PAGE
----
What simpler way of negotiating the 24 principal time zones than a terrestrial globe and its meridians set against a 24-hour scale? Nothing, one might imagine, except when transposed to a wristwatch whose movement is already an extraordinarily intricate assembly of components and additional complications. Undeterred, certain watchmakers have risen to the challenge of displaying time around the world; some have even incorporated a three-dimensional portrayal of our planet into unbelievably complex astronomical timepieces. The examples shown here are a demonstration of watchmakers’ ingenuity in producing timepieces that are, dare we say it, out of this world. They are all releases from the past 18 months, with the exception of those by A. Lange & Söhne and Jaeger-LeCoultre, both presented in 2014. The list also includes watches by Chopard and Panerai that have no Earth but whose “astronomical content” makes them largely worthy of interest.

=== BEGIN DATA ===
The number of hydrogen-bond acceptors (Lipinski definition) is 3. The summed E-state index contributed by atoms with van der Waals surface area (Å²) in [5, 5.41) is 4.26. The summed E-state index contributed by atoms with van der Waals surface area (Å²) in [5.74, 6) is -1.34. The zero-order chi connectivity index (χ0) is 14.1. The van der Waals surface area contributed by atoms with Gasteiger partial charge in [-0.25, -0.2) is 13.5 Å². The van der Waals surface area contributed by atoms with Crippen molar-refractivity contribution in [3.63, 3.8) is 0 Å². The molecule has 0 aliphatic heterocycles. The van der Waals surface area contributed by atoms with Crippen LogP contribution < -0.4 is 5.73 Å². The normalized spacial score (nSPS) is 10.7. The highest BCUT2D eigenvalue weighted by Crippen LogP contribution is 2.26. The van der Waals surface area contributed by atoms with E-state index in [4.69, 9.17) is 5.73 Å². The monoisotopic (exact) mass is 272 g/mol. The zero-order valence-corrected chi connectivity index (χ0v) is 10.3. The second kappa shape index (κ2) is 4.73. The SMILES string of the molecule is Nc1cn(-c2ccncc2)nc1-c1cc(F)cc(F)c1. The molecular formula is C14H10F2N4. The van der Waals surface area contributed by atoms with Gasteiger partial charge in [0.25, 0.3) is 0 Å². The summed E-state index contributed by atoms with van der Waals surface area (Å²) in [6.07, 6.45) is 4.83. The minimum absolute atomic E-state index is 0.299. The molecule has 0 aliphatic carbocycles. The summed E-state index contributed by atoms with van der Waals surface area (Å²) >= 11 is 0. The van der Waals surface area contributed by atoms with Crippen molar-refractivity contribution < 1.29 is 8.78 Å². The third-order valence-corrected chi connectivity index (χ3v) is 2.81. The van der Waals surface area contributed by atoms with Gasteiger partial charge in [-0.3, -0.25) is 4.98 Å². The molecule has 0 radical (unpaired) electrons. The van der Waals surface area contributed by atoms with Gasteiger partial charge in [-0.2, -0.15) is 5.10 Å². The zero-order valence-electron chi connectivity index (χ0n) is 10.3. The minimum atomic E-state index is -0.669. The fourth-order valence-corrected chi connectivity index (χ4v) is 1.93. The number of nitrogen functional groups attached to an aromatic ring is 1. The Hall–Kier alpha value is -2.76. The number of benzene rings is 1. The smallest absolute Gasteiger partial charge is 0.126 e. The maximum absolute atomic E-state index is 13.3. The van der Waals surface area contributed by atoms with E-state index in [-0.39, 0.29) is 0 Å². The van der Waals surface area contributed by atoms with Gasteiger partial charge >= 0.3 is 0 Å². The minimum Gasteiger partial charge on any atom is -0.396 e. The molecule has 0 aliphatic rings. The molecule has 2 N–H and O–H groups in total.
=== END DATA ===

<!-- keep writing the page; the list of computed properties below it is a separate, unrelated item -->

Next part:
A. Lange & Söhne Terra Luna
This Richard Lange is a sight to behold from whichever side it’s viewed. Hours, minutes and seconds are shown on the front by a regulator-style display, along with the day, date, month and leap year indications of the perpetual calendar, and a power-reserve indicator in an aperture. The back is reserved for an orbital moonphase display which also shows the Moon’s position in relation to the Earth and the Sun. This is Saxon watchmaking at its most accomplished. The uncompromising precision of the manually-wound L096.1 manufacture movement is achieved through a constant-force escapement. Twin barrels provide an exceptional 14 days of power reserve.
Arnold & Son Globetrotter